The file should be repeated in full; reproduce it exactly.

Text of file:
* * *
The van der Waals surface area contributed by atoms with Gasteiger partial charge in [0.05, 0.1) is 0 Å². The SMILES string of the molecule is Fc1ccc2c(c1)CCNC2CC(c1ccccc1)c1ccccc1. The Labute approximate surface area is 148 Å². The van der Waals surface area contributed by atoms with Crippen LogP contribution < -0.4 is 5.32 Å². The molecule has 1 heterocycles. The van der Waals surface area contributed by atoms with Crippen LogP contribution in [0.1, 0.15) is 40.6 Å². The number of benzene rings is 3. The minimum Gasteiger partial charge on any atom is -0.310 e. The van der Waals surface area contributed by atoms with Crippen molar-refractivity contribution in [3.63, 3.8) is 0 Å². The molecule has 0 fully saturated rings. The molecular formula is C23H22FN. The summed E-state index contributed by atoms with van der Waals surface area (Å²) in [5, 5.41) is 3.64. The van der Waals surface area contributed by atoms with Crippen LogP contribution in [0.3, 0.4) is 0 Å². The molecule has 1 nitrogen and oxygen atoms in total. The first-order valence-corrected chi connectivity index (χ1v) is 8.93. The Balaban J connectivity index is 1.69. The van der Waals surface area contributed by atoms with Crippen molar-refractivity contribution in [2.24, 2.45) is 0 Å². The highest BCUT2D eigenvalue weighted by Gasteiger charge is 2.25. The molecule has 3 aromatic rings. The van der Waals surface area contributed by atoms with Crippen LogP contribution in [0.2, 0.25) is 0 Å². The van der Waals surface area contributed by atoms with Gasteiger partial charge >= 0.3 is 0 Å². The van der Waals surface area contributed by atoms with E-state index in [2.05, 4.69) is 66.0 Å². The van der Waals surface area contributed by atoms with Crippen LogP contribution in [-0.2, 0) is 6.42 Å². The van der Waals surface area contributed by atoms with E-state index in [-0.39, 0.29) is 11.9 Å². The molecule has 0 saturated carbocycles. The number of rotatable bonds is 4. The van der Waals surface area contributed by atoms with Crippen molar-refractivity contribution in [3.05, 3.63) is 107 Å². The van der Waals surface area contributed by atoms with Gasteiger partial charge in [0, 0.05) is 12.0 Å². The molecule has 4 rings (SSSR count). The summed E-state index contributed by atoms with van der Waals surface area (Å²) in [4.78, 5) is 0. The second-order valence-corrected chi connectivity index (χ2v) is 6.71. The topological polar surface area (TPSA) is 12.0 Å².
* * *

The van der Waals surface area contributed by atoms with Gasteiger partial charge in [0.05, 0.1) is 0 Å². The SMILES string of the molecule is Fc1ccc2c(c1)CCNC2CC(c1ccccc1)c1ccccc1. The Labute approximate surface area is 148 Å². The van der Waals surface area contributed by atoms with Crippen LogP contribution < -0.4 is 5.32 Å². The molecule has 1 heterocycles. The van der Waals surface area contributed by atoms with Crippen LogP contribution in [0.1, 0.15) is 40.6 Å². The number of benzene rings is 3. The minimum Gasteiger partial charge on any atom is -0.310 e. The van der Waals surface area contributed by atoms with Crippen molar-refractivity contribution in [3.63, 3.8) is 0 Å². The molecule has 0 fully saturated rings. The molecular formula is C23H22FN. The summed E-state index contributed by atoms with van der Waals surface area (Å²) in [5, 5.41) is 3.64. The van der Waals surface area contributed by atoms with Crippen LogP contribution in [0.3, 0.4) is 0 Å². The molecule has 1 nitrogen and oxygen atoms in total. The first-order valence-corrected chi connectivity index (χ1v) is 8.93. The Balaban J connectivity index is 1.69. The van der Waals surface area contributed by atoms with Crippen molar-refractivity contribution in [2.24, 2.45) is 0 Å². The highest BCUT2D eigenvalue weighted by Gasteiger charge is 2.25. The molecule has 3 aromatic rings. The van der Waals surface area contributed by atoms with Crippen LogP contribution in [0.2, 0.25) is 0 Å². The van der Waals surface area contributed by atoms with Gasteiger partial charge >= 0.3 is 0 Å². The van der Waals surface area contributed by atoms with E-state index in [2.05, 4.69) is 66.0 Å². The van der Waals surface area contributed by atoms with Crippen LogP contribution in [-0.2, 0) is 6.42 Å². The van der Waals surface area contributed by atoms with E-state index in [-0.39, 0.29) is 11.9 Å². The molecule has 0 saturated carbocycles. The number of rotatable bonds is 4. The van der Waals surface area contributed by atoms with Crippen molar-refractivity contribution in [3.05, 3.63) is 107 Å². The van der Waals surface area contributed by atoms with Gasteiger partial charge in [0, 0.05) is 12.0 Å². The molecule has 4 rings (SSSR count). The summed E-state index contributed by atoms with van der Waals surface area (Å²) in [4.78, 5) is 0. The second-order valence-corrected chi connectivity index (χ2v) is 6.71. The topological polar surface area (TPSA) is 12.0 Å².